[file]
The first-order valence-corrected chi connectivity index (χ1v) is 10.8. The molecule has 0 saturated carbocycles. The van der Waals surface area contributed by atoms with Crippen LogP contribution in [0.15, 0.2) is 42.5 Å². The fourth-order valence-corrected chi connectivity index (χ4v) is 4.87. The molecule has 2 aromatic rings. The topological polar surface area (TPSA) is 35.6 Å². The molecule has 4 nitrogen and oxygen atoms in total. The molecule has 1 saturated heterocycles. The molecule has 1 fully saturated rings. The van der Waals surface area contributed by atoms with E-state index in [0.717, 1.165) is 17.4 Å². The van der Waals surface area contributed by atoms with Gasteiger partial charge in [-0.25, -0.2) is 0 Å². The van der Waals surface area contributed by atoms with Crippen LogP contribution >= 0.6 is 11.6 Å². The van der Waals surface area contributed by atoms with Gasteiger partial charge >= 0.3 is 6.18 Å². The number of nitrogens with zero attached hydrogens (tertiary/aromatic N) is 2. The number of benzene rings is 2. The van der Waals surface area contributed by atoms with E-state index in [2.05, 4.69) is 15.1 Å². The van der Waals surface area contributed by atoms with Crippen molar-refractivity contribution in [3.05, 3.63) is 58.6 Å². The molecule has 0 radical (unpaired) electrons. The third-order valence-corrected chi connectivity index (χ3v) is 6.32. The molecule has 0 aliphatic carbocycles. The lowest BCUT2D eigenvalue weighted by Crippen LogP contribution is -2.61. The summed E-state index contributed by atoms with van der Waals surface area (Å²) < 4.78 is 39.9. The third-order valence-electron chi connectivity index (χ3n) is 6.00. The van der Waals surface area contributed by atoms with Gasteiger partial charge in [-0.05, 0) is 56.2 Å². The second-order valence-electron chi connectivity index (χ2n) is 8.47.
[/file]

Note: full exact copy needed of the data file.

The first-order valence-corrected chi connectivity index (χ1v) is 10.8. The molecule has 0 saturated carbocycles. The van der Waals surface area contributed by atoms with Crippen LogP contribution in [0.15, 0.2) is 42.5 Å². The fourth-order valence-corrected chi connectivity index (χ4v) is 4.87. The molecule has 2 aromatic rings. The topological polar surface area (TPSA) is 35.6 Å². The molecule has 4 nitrogen and oxygen atoms in total. The molecule has 1 saturated heterocycles. The molecule has 1 fully saturated rings. The van der Waals surface area contributed by atoms with E-state index in [0.717, 1.165) is 17.4 Å². The van der Waals surface area contributed by atoms with Gasteiger partial charge in [-0.25, -0.2) is 0 Å². The van der Waals surface area contributed by atoms with Crippen LogP contribution >= 0.6 is 11.6 Å². The van der Waals surface area contributed by atoms with Gasteiger partial charge >= 0.3 is 6.18 Å². The number of nitrogens with zero attached hydrogens (tertiary/aromatic N) is 2. The number of benzene rings is 2. The van der Waals surface area contributed by atoms with E-state index in [2.05, 4.69) is 15.1 Å². The van der Waals surface area contributed by atoms with Crippen molar-refractivity contribution in [3.05, 3.63) is 58.6 Å². The molecule has 0 radical (unpaired) electrons. The third-order valence-corrected chi connectivity index (χ3v) is 6.32. The molecule has 0 aliphatic carbocycles. The lowest BCUT2D eigenvalue weighted by Crippen LogP contribution is -2.61. The summed E-state index contributed by atoms with van der Waals surface area (Å²) < 4.78 is 39.9. The third-order valence-electron chi connectivity index (χ3n) is 6.00. The van der Waals surface area contributed by atoms with Gasteiger partial charge in [-0.05, 0) is 56.2 Å². The second-order valence-electron chi connectivity index (χ2n) is 8.47.